Aspromonte was no longer the starry-eyed skinny kid of 18 who first shared a major league field with Hodges in Brooklyn 15 years before. Even as their careers diverged, Aspromonte and fellow Brooklyn native Hodges remained in contact over the years and became very good friends. Aspromonte later told the story, “Gil always took care of me… Then as my last years start to come along, he always said, ‘Bobby, I’m going to come and trade for you and get you here.’”

The Mets lost Joe Foy to the Washington Senators in the Rule 5 draft on November 30, 1970. The next day, on December 1, New York acquired Aspromonte from Atlanta in exchange for RP Ron Herbel. Ebbets Field was gone, but as near as was possible, Aspromonte returned to his hometown 15 years after his career began, and was reunited with Hodges there. Aspromonte’s story continued, “When I got to Spring Training, the first thing, I was teasing him. I said, ‘Gil, you always sit on the bench. You’re never out there. Let me wear 14!’ He looked at me and said, ‘Bobby – you’re number 2.’”

With his #14 days left behind him in Houston and Atlanta, #2 Aspromonte was given the chance to be a full-time player once again in New York. Over 377 PA in 104 games, he managed a .225/.285/.301 line, with 5 HR and 33 RBI. A year after their improbable Series win, the Mets had fallen to third in the NL East in 1970; they did no better in ’71, exactly matching their 83-79 mark from the year before. That was only worth a tie for third with the Cubs, 14 games back of the Pirates in first.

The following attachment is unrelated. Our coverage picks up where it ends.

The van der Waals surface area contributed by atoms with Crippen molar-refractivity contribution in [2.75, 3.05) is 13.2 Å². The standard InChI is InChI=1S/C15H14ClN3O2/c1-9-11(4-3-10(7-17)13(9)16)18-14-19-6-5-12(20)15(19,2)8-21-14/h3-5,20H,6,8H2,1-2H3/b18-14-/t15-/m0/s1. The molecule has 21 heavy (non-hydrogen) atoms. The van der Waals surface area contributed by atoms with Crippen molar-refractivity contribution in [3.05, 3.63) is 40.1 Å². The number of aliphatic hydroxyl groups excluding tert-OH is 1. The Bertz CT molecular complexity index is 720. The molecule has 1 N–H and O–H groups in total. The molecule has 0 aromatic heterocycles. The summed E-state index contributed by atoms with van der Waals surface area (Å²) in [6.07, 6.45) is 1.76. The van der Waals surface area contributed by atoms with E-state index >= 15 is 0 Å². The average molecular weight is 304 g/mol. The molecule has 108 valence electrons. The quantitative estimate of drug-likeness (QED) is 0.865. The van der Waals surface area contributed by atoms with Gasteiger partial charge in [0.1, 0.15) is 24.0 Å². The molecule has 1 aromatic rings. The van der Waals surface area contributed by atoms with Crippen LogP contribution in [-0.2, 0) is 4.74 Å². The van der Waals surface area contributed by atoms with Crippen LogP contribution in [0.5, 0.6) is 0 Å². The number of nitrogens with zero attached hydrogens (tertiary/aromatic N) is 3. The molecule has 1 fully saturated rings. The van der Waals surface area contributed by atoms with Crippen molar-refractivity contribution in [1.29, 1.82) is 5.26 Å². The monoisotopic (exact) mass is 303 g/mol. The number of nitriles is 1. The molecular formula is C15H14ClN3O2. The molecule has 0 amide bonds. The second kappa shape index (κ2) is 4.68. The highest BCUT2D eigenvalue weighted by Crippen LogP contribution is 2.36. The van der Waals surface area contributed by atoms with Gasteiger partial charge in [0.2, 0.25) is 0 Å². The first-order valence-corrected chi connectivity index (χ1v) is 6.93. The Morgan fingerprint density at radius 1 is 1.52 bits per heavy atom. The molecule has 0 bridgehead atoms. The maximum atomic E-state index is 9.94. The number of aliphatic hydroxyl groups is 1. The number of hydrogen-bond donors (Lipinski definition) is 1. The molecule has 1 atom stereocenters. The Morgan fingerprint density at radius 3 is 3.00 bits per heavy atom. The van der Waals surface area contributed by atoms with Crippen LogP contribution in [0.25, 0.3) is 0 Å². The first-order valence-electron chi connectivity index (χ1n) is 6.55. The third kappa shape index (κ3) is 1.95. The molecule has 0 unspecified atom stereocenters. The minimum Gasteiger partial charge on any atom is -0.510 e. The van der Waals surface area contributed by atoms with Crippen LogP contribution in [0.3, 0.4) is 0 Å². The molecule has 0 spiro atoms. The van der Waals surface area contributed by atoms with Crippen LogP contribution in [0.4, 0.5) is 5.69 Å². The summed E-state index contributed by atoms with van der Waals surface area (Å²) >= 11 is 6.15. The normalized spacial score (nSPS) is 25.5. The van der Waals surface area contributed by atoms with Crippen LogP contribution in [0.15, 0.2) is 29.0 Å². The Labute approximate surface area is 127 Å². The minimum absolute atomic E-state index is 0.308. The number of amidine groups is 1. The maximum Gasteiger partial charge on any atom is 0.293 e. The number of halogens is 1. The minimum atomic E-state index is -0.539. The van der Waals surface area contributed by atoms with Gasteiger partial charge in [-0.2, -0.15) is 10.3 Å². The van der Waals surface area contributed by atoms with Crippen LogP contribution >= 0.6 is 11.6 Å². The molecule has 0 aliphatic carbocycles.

Pittsburgh would beat the Baltimore Orioles 2-1 in Game 7 of the 1971 World Series on October 17. 11 days into the offseason, on October 28, the Mets released Bob Aspromonte. Still unsatisfied at 3B, they (thought) they finally found their man on December 10, when they acquired ex-All-Star JimFregosi from the California Angels in exchange for catcher Frank Estrada, RF Leroy Stanton, and pitchers Don Rose and Nolan Ryan.

Aspromonte gave it one more go before the 1972 season, brought to Spring Training as a non-roster invitee with the Cincinnati Reds. The event was immortalized in the 1972 Topps baseball card set, but Aspromonte failed to make the team and was let go before Opening Day. Thus his playing career ended with a cumulative .252/.308/.336 line, 1103 hits and 60 HR – 6 of them grand slams – over 4799 PA. He finished either first or second in fielding percentage among NL third basemen five times (1962, 1964-1967). With his retirement from baseball, the last remaining player who had worn the Brooklyn Dodgers uniform was gone.

Aspromonte had moved to Houston in 1962 after joining the Colt .45s organization, and he stayed in Houston after his baseball career was over. Three years after his retirement, he was blinded in one eye after a car battery exploded in his face. Bill Bradley, now an adult, got word of the accident and called Aspromonte to offer his support. Then Dr. Louis Girard – the same surgeon who had helped Bradley – performed a series of surgeries that allowed Aspromonte to recover 40 percent of his vision in the eye.